Leaf analysis, codling moth, apple maggot, summer diseases

July 25, 2014
Although it seems that I’ve been absent a bit in the past month, I was tied up teaching my undergraduate Sustainable Orchard & Vineyard Management course which enrolled twelve very interested students, some of who you will interact with as they enter the Vermont tree fruit industry. Now I’d like to drop a couple of reminders before the weekend:

Leaf Analysis – It is the time in the growing season to collect leaf samples for analysis. Samples are usually collected between July 15 – Aug. 15. Unfortunately, UVM cannot provide analysis and recommendations. The following are potential options of labs for analysis. It is recommended that you contact the lab for instructions and costs before samples are sent. Plus, it is important to confirm that they will send recommendations along with the analysis.

(1) University of Maine Analytical Lab: http://anlab.umesci.maine.edu/
(2) University of Massachusetts Soil and Tissue Testing Lab: http://www.umass.edu/plsoils/soiltest/

(3) Cornell Nutrient Analysis Lab: http://cnal.cals.cornell.edu/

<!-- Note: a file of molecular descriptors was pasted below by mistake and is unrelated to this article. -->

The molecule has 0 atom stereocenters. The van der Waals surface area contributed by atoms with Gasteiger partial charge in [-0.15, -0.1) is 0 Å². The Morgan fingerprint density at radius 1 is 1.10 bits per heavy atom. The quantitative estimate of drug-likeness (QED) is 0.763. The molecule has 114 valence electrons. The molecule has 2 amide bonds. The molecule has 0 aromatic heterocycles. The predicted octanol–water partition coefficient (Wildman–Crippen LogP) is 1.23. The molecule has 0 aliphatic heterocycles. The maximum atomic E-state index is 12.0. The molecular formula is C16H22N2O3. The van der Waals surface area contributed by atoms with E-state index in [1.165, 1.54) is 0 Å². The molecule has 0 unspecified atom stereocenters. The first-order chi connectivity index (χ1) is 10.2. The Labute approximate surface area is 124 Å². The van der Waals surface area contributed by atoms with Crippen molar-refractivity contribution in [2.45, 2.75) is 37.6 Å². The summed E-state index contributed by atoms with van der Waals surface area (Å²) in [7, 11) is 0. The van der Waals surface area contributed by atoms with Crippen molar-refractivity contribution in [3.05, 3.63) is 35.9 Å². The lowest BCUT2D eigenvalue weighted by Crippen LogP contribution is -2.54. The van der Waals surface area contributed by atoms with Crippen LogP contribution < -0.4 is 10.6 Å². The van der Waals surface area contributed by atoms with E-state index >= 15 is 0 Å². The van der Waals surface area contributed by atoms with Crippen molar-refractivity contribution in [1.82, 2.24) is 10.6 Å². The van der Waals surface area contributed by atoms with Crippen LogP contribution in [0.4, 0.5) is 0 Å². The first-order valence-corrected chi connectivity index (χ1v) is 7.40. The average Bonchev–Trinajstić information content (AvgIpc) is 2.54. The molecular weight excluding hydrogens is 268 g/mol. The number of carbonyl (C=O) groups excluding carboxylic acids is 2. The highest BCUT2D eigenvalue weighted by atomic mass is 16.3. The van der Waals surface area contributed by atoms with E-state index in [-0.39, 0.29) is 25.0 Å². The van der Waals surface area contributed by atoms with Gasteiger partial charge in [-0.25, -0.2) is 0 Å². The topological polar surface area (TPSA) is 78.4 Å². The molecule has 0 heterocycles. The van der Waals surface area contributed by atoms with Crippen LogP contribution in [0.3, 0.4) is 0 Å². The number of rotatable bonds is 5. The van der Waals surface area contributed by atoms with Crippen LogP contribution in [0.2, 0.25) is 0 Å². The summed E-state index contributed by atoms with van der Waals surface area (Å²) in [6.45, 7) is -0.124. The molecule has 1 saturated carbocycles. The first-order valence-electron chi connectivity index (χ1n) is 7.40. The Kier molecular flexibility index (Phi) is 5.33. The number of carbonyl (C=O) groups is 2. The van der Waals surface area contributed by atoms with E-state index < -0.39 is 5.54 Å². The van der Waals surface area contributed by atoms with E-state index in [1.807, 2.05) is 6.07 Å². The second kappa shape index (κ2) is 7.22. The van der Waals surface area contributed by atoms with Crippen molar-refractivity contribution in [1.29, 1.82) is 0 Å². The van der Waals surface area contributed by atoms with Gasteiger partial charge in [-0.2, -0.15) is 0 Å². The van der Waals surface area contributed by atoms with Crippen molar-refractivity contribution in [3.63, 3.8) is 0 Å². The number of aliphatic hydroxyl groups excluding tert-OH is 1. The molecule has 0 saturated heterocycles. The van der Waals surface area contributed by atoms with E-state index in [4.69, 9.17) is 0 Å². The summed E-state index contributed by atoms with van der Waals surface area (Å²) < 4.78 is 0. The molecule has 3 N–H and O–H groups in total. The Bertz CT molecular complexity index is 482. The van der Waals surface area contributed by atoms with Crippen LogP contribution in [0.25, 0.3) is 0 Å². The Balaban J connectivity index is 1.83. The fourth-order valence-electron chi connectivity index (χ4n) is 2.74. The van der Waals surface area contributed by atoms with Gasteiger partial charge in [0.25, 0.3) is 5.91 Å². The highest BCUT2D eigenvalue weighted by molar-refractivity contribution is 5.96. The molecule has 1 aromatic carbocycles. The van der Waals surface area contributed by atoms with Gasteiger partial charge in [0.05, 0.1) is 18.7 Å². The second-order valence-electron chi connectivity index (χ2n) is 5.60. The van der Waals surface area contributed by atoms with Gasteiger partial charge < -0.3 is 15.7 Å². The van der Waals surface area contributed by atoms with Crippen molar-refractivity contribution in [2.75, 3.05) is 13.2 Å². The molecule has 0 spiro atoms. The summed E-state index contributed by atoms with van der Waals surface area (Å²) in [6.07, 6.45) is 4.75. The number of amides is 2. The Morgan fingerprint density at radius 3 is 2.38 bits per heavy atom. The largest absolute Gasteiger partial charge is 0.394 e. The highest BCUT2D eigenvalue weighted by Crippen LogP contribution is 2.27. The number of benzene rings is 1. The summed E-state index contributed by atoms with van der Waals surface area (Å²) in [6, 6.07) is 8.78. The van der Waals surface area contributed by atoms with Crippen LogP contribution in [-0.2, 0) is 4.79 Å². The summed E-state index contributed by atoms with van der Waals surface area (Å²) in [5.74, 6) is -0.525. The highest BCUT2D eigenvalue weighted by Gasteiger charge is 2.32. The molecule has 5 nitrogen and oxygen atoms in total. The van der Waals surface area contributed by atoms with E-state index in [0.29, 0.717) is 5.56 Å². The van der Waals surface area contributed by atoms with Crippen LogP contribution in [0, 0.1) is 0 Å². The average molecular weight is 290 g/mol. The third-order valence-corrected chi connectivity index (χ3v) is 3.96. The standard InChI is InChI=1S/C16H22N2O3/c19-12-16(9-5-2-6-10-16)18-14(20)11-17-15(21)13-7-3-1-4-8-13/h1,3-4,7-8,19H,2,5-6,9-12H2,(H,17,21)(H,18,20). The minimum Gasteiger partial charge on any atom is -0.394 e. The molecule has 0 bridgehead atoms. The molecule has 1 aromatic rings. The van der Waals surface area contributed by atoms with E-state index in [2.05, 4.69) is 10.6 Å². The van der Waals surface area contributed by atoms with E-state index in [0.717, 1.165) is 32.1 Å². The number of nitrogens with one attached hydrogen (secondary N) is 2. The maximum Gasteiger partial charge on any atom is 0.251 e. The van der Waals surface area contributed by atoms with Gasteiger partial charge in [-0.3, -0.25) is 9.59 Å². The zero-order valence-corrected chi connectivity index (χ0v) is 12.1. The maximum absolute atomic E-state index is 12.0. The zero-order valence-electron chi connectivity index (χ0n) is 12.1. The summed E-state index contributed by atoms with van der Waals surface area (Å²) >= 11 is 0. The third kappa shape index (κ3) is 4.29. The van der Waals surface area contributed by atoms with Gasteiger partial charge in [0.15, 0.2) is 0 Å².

Summer insects – Primary insects of concern are apple maggot and codling moth. Both should be managed in high-pressure orchards. AM can often be managed with a single insecticide application based on monitoring with red sticky traps. The threshold is 5 flies/ (unbaited) trap. Codling moth are entering their second flight in many orchards, so management is advised if this pest is a problem for you. Insecticide options are listed in the 2014 New England Tree Fruit Management Guide. Dr. Arthur Agnello discusses these summer insect pests in more detail in the July 7 issue of Scaffolds .

Summer diseases – Northern Vermont, at least in Chittenden County, has been quite dry in July, but many areas of the state have sen significant and sometimes torrential rainfall. It is important to maintain fungicide coverage to protect against sooty blotch, fly speck, and summer fruit rots. Materials should be applied after every 200 accumulated hours of leaf wetness or 2 inches of rainfall, whichever occurs first.

Terence Bradshaw, UVM Tree Fruit and Viticulture Specialist

Where trade names or commercial products are used for identification, no discrimination is intended and no endorsement is implied.
Always read the label before using any pesticide.
The label is the legal document for the product use.
Disregard any information in this newsletter if it is in conflict with the label.

The UVM Tree Fruit and Viticulture Program is supported by the University of Vermont Agriculture Experiment Station, a USDA NIFA E-IPM Grant, and USDA Risk Management Agency Funds.

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